Parish church, 1851-3, architect Thomas Cundy II (with his son, Thomas Cundy III), contractor Messrs John Kelk. Spire rebuilt and choir vestry added 1887 -88, architect J.P. St. Aubyn. Outer aisles, west porch and south-east chapel added 1896-97, architects Baker and Turrill, contractor John Thompson of Peterborough. Kentish Ragstone rubble, originally with Bath stone dressings and spire; dressings replaced and spire rebuilt in 'white' (presumably Portland) stone in 1887 -88. Blue Welsh slated roofs, lead flats over centre of outer aisles. 5-bay nave with clerestory, double aisles, the inner taller as lean-to's, the outer with individual gables bays. Lower, 3-bay chancel, gabled south-east chapel with polygonal apse against south chancel wall, gabled vestry to north, with taller gabled choir vestry beyond. South gabled porch, western gabled porch/narthex, north porch below south-west tower, with spire. Decorated Gothic style. Geometrical tracery to most windows. Simple 2-light clerestory windows with cusped heads and roundels, more elaborate tall 2-light windows in two stages, with flanking lancets, to outer aisles. Large 6-light west window with cusped quatrefoils, and upper circular light filled with cusped trefoils. Elaborate east window with curvilinear tracery, ogees and large roundel. Buttressed ashlar tower, with 2-lightly traceried louvered openings to belfry, octagonal pinnacles and parapet pierced with trefoils. Setback broach spire, with 3 tiers of lucarnes, and iron cross finial. INTERIOR Generally in Decorated Gothic style, throughout. Arcaded narthex beneath west gallery, a rebuilt vestige of original galleries around 3 sides of nave (removed 1896-7), and occupying the sixth nave bay. Nave arcade tall, supported on slender clustered columns, with roll moulded capitals, and moulded arches. 2-light clerestory windows above centre of each bay. Elaborately carved foliated corbels (attributed to Samuel Cundy, nephew of Thomas Cundy) act as bases for the open timber roof structure above the nave, arch braced, with crown-posts above tie beams, trusses at bay and intermediate bay intervals. Inner and outer aisles separated by a lower version of the nave arcade; aisles roofed with wooden ribbed vaulting with boarded infill. Moulded chancel arch raised on tall, slender clustered columns. 3 bay chancel with painted, moulded-ribbed and panelled roof. South-east chapel, with moulded-ribbed and panelled roof, separated from chancel by broad arched opening. Moulded arch, raised on corbelled colonettes, to polygonal, rib-vaulted, apse. FURNISHINGS Chancel substantially reordered and embellished between 1890-97. Altar, designed by J F Bentley (1839-1902), dedicated 1890, mahogany, with carved panelled, painted and gilded frontal. Central panel shows Christ the King, flanked by SS Gabriel and Michael, outer panels three angels, all beneath ogee heads, against a gilded background. Reredos, chancel wall decoration, sedilia, communion rails, sanctuary and chancel paving, all part of a decorative scheme, costing o 1,400, paid for by Lord Edward Pelham-Clinton in memory of his wife, and carried out by James Powell and Company 1897. Reredos flanked by tall carved painted and gilded mahogany pinnacles, has broad panel, painted with the Crucifixion. Flanking panels on east wall, and return walls, in alabaster, with moulded ogee-arched frames, each containing a figure of a prophet, incised, coloured and highlighted with gilding, carried out in opus sectile. Frieze of angel heads, moulded cornice, and decorative parapet of richly carved stone poppy heads. Sedilia, triple seating niches, panelled and elaborately carved mahogany in flamboyant Gothic style with ogee heads and elaborate finials. Panel above arch to south-east chapel apse, Christ with the Doctors, coloured and gilded opus sectile, in moulded and carved alabaster frame, set in lower part of second window in south chancel wall. Sanctuary and chancel paving, marble altar steps, top white, inlaid with patterns, lower step red veined marble, paving red and white with patterns of squares and diamonds; similar paving throughout chancel. Communion rails, moulded hardwood top rail, on gilded metal railings with central gates. Scrollwork and modelled motifs representing the fruits of the earth and the vine, with pierced panels of lettering. Organ case, on north chancel wall immediately within chancel arch, 1892-3 attributed to Arthur Bloomfield, carried out by organ builder, James Binns. Elaborate carved and moulded hardwood, framing 2 stages of display pipes, mixed Gothic and Baroque motifs. Choir stalls, 1897, carved and moulded hardwood, with pierced arched frontals, and bench ends with carved poppy heads. Vicar's stall, 1897, by Bridgeman of Lichfield, moulded, panelled and pierced frontal, moulded and carved ends, with inset panel and elaborate poppy head finial. East window, 1896 by C.E. Kempe, S-light, 2 stages of figures, Christ in Majesty centre, surrounded by angels, apostles and Kings. South chancel window, 1896, b~ C. E. Kempe, 2-light nativity scene. (Chancel screen, 1898, low, scrolled ironwork, temporarily dismounted at time of inspection). South-east chapel, former flanking panels from east chancel wall reset against south wall, 1869, stone and mosaic, by Salvati. Four-arched arcade, originally set in pairs either side of original reredos. Niches with mosaic patternwork within gilded trellises, with figures of the apostles on a gold mosaic background above, arches raised on marble colonettes, carved cusped heads, with modelled-angels between, richly carved foliage above, and mosaic scrollwork between outer arch heads. Chapel screen, c.1897, iron with scrollwork, twists, central gates, ogee scrollwork traceried heads, and castellated scrollwork cornice. Pulpit, adjoining north reveal of chancel arch 1875, designed by J.P. St.Aubyn, moulded cream superstructure of brass posts and scrollwork, stone steps and brass handrail. Font, north bay of outer south aisle, c.1853 by Samuel Cundy, carved cream Bath stone, octagonal bowl with Celtic and fleur-de-lys motifs in relief, raised on central shaft with 8 colonettes with carved foliated capitals. HISTORY In the early C19, Pimlico was part of the Parish of St George, Hanover Square, formed in 1725. The development of Belgravia, and subsequently Pimlico, by Thomas Cubitt, employed by the Grosvenor Family began in the 1820s and gathered momentum. In 1827, the Parish of St Peter, Pimlico, was created out of which St Gabriel, Warwick Square was carved in 1850. Private legislation, passed in 1850, provided that the new parish church would generate sufficient revenue from pew-rents to provide a repair fund, administrative expenses of the new parish, and a stipend of o600 for the incumbent. The cost of construction of the new church was partly raised by subscription, to which the Second Marquess of Westminster added o5000, of the total cost of o9360, and gave the freehold of the site. The church, which originally had galleries on three sides around the nave, initially seated 1150, and was consecrated on 12 May 1852, by Dr Blomfield, Bishop of London. The architect, Thomas Cundy II (with his son Thomas Cundy III), designed five churches on the Belgravia and Pimlico estates of the Grosvenor Family, of which St Gabriel's was the third. They also designed many secular buildings on the estates; Thomas Cundy II was surveyor to the Grosvenor Estate for 41 years. St Gabriel's was altered and embellished between 1890-97, reflecting the influence and patronage of leading parishioners. The new aisles were dedicated by the Bishop of London, Mr Frederick Temple, on 1 March 1897, and the newly decorated chancel furnishings were dedicated on Shrove Tuesday 1898. Little alteration has subsequently taken place, although the church suffered damage from a WWII flying bomb on 29 July 1944. [N. Pevsner, rev. B. Cherry, 'London I' (1973) p 487; A Saint, 'HBAC Churches Sub-Committee, Case Report' (November 1991); Rev. T.F. Shirley, 'The Story of St Gabriel's, Pimlico 1853-1953]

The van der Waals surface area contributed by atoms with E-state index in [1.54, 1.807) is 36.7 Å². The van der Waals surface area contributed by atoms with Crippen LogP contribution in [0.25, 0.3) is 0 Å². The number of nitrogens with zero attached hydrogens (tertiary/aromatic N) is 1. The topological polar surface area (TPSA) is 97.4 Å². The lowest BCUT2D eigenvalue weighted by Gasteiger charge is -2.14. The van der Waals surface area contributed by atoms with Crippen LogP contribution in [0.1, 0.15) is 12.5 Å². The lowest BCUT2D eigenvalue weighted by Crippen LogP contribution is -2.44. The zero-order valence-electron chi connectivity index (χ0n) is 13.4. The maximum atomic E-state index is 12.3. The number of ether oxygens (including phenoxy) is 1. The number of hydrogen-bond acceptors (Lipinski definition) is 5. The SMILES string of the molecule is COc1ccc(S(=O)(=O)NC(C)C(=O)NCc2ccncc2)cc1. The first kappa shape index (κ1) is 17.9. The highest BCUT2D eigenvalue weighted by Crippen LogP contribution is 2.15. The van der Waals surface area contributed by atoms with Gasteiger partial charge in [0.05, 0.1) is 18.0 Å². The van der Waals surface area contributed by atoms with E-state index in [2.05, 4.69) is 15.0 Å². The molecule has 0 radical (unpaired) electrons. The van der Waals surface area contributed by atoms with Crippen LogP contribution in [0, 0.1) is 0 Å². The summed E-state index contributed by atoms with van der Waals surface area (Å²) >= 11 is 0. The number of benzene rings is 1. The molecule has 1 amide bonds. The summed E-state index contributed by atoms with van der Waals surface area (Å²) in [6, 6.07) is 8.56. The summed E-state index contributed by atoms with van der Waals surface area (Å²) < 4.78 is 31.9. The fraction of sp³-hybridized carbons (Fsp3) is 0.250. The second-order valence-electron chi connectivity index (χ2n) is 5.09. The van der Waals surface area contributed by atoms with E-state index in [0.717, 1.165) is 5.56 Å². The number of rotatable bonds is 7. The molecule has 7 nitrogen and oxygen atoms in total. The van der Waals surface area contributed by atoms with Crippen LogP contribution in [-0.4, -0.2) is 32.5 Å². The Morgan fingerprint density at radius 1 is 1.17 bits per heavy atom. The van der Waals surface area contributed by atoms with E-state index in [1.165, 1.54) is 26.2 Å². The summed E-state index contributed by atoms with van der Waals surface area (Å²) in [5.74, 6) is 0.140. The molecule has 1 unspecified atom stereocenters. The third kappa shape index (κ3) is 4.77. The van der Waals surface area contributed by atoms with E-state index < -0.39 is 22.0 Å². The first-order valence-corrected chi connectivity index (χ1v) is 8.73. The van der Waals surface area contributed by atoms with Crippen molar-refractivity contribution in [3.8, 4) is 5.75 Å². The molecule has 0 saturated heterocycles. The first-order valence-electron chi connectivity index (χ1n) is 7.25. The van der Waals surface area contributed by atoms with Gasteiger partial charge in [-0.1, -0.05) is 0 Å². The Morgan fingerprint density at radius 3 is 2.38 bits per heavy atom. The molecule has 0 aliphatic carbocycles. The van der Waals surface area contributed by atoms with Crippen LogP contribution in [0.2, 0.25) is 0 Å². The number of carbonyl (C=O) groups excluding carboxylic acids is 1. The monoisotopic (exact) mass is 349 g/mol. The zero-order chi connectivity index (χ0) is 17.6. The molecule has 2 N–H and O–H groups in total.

Listing NGR: TQ2907578389
The contents of this record have been generated from a legacy data system.
- Legacy System number:
- Legacy System:
Books and journals
Pevsner, N, Cherry, B, The Buildings of England: London I - The Cities of London and Westminster, (1973)
Shirley, Reverend T F , The Story of St Gabriels Pimlico 1853-1953
This building is listed under the Planning (Listed Buildings and Conservation Areas) Act 1990 as amended for its special architectural or historic interest.
End of official listing